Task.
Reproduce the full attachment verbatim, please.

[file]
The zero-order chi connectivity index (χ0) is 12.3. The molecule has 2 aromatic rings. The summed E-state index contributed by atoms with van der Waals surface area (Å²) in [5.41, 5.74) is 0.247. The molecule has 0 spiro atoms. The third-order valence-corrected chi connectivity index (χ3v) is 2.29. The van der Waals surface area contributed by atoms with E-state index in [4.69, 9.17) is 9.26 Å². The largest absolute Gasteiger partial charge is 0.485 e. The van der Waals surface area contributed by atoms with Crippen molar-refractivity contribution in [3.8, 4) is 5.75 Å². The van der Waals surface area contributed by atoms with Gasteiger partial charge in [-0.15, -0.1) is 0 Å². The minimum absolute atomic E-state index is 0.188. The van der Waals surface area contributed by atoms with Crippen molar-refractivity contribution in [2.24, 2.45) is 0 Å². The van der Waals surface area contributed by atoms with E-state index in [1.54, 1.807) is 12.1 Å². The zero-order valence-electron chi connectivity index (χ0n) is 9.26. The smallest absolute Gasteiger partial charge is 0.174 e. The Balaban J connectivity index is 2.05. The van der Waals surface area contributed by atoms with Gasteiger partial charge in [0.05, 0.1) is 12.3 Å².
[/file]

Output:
The zero-order chi connectivity index (χ0) is 12.3. The molecule has 2 aromatic rings. The summed E-state index contributed by atoms with van der Waals surface area (Å²) in [5.41, 5.74) is 0.247. The molecule has 0 spiro atoms. The third-order valence-corrected chi connectivity index (χ3v) is 2.29. The van der Waals surface area contributed by atoms with E-state index in [4.69, 9.17) is 9.26 Å². The largest absolute Gasteiger partial charge is 0.485 e. The van der Waals surface area contributed by atoms with Crippen molar-refractivity contribution in [3.8, 4) is 5.75 Å². The van der Waals surface area contributed by atoms with Gasteiger partial charge in [-0.15, -0.1) is 0 Å². The minimum absolute atomic E-state index is 0.188. The van der Waals surface area contributed by atoms with Crippen molar-refractivity contribution in [2.24, 2.45) is 0 Å². The van der Waals surface area contributed by atoms with E-state index in [1.54, 1.807) is 12.1 Å². The zero-order valence-electron chi connectivity index (χ0n) is 9.26. The smallest absolute Gasteiger partial charge is 0.174 e. The Balaban J connectivity index is 2.05. The van der Waals surface area contributed by atoms with Gasteiger partial charge in [0.05, 0.1) is 12.3 Å².